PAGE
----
Preparing Your Car Windscreen For Winter

by Dave Humphreys | 2 min read     February 13th, 2019


Fill Up on Screen Wash

Aside from the likelihood of more rain, driving in winter months can result in more dirt, salt and other road grime being thrown up on your car. That means you’ll be using your windscreen washers more frequently and in colder temperatures. To make sure that it keeps working optimally, keep the washer fluid bottle topped up with the right mixture of screen wash.

This fluid is designed to have a lower freezing point than just water, so it should also prevent the washer jets from freezing up. However, if these do freeze over, don’t keep the washer lever pulled in as this can burn out the pump. Just pour some warm - not boiling - water over them and wait for a few moments.

Car covered in snow on a snowy mountain


Buy De-Icer Spray and a Scraper

We’ve all been there at some point, trying to hurriedly clear a car’s windscreen of thick ice in the morning while trying to avoid being late for work. Investing in a large can of de-icer spray can save you vital minutes in the morning and reduce the amount of elbow grease needed to clear your screen fully. Our advice is to keep some in the car, but ideally also keep a separate can inside your home, so that you can use it straight away on the screen but also around the door seals in particularly heavy frost. Doing so minimises the risk of damaging or tearing the rubber door seals if they are frozen solid.

No matter how tempting or time-effective it might seem to use a kettle of hot water to clear it, don’t. The sudden change in temperature can result in cracking the glass and can worsen any small chips that may already be there. The de-icer sprays are safe to use and work very quickly to break down even thick ice. When using it, also make sure to spray on and around the wipers themselves to free them from being stuck to the glass. Turning on your wipers to scrape away the ice will only lead to prematurely wearing them out and damaging the surface of them, which will make them less effective at clearing rain from your screen. You may want to consider replacing them with a new set.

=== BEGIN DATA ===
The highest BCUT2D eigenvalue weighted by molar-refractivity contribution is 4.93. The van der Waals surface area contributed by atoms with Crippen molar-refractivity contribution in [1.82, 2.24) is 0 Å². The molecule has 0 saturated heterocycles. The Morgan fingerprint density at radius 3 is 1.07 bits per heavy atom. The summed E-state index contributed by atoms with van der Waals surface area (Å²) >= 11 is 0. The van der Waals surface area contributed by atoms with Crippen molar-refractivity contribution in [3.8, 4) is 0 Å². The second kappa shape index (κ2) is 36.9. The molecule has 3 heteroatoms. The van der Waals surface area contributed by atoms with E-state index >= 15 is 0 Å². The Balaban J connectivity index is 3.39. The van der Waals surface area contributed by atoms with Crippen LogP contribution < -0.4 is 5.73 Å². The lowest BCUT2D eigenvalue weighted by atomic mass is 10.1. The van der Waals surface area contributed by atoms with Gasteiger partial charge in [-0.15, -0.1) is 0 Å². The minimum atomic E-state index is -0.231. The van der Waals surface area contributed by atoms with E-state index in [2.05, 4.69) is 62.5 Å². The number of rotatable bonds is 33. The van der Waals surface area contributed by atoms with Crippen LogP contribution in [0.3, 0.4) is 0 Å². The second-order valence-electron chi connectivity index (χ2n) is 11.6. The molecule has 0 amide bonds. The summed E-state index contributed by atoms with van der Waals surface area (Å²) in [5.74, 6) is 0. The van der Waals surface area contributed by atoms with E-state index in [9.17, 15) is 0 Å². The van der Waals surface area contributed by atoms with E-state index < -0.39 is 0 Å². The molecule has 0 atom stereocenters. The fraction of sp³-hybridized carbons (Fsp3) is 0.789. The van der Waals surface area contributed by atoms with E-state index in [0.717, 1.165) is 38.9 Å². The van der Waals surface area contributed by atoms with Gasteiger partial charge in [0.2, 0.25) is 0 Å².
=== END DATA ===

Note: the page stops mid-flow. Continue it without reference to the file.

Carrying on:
If you find that you have a stone chip in your windscreen, contact your insurance company and have it replaced immediately. Under no circumstances should you start your car’s engine and leave it running unattended in an attempt to generate heat to clear a frozen windscreen.

For more tips on preparing your car for winter, check out the following blog posts:

Preparing Your Car Battery for Winter

How to Prevent Road Accidents This Winter

This guidance is for general information purposes only. Allianz accepts no responsibility or liability for any losses that may arise from any reliance upon the information contained in this guidance.

Information correct as of date of publishing. This blog will not be updated or edited so the information may become outdated.

Dave Humphreys
Motoring journalist on 2 & 4 wheels. Road Test Editor @CompleteCar, Editor @50to70 & @EngineRoomShow. Writer for @CE_editorial & more. AUTOBEST Jury member